Understanding the relationship between disturbance and forest community dynamics is a key factor in sustainable forest management and conservation planning. The study aimed to determine the main factors driving unusual differentiation of forest vegetation into four communities, all coexisting on the same geological substrate. The fieldwork, conducted on the fluvioglacial sand area in Central Poland, consisted of vegetation sampling, together with soil identification and sampling, up to depths of 150 cm. Additional soil parameters were measured in the laboratory. A Geographical Information System was applied to assess variables related to topography and forest continuity. Vegetation was classified and forest communities identified. Canonical Correspondence Analysis indicated significant effects of organic horizon thickness, forest continuity, soil disturbance and soil organic matter content on vegetation composition. We found that the coexistence of four forest communities, including two Natura 2000 habitats, a Cladonia-Scots pine forest and an acidophilous oak forest (codes–91T0 and 9190 respectively), resulted from former agricultural use of the land followed by secondary succession. The lowest soil-disturbance level was observed within late-successional acidophilous oak forest patches. Nearly complete soil erosion was found within the early-successional Cladonia-Scots pine forest. We propose that both protected habitat types may belong to the same successional sere, and discuss the possibility of replacement of the early- and late-successional forest habitat types in the context of sustainable forest management and conservation. Full article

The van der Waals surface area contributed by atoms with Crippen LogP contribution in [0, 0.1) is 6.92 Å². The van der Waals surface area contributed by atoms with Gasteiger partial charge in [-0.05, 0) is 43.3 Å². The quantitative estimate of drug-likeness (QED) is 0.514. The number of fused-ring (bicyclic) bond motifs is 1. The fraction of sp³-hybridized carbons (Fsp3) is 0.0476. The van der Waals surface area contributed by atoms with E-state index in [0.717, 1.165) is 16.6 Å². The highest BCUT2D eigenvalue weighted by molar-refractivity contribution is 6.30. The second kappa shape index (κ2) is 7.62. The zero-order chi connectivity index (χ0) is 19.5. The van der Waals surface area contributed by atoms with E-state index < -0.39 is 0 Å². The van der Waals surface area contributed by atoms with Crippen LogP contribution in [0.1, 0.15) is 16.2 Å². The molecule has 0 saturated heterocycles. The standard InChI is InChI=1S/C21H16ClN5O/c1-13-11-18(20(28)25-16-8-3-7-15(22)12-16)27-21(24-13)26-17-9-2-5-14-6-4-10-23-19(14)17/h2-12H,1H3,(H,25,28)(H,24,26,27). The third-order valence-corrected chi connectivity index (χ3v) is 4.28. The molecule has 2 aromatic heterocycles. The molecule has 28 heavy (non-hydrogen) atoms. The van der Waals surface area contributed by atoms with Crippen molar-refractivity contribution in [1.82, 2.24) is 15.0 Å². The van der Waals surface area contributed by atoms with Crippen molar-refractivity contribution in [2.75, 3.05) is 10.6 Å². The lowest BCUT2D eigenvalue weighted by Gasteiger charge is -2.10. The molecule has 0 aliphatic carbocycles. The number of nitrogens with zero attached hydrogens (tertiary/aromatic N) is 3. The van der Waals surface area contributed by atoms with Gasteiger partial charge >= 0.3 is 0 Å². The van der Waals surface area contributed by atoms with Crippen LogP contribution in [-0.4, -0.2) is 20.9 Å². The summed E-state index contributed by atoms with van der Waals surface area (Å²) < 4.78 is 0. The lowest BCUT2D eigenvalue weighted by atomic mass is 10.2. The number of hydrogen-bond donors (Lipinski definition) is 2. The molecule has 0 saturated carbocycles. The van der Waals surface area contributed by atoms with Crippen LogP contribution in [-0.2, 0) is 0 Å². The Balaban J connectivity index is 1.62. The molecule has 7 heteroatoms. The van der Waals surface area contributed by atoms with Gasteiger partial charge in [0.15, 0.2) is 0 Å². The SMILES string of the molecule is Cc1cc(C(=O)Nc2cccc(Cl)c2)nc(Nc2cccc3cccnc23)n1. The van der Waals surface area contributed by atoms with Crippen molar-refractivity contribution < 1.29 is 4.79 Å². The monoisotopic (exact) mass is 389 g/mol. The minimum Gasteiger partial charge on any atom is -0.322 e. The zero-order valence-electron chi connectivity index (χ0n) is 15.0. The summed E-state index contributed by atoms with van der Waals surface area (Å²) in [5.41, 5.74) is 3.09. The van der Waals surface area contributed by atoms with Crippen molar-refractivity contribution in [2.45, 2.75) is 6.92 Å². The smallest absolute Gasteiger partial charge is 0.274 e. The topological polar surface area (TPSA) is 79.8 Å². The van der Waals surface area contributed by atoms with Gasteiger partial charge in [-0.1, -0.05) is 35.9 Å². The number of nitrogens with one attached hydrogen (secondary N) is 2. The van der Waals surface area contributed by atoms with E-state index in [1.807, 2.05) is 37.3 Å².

(This article belongs to the Special Issue Past Environmental Changes and Forest Conservation)
Show Figures

Figure 1

19 pages, 41649 KiB  
Article
The Mediterranean Old-Growth Forests: Anomalies or Relicts? The Contribution of Soil Charcoal Analysis
by Vincent Robin, Stefan Dreibrodt and Brigitte Talon
Forests 2021, 12(11), 1541; https://doi.org/10.3390/f12111541 - 8 Nov 2021
Cited by 1 | Viewed by 2122
Abstract
Old-growth forests are of high interest for biodiversity conservation, especially in the disturbance-prone Mediterranean landscapes. However, it remains unclear whether the survival of patches of old-growth forest in the degraded Mediterranean landscapes results from local anomalies or from past, larger forests. Therefore, in [...] Read more.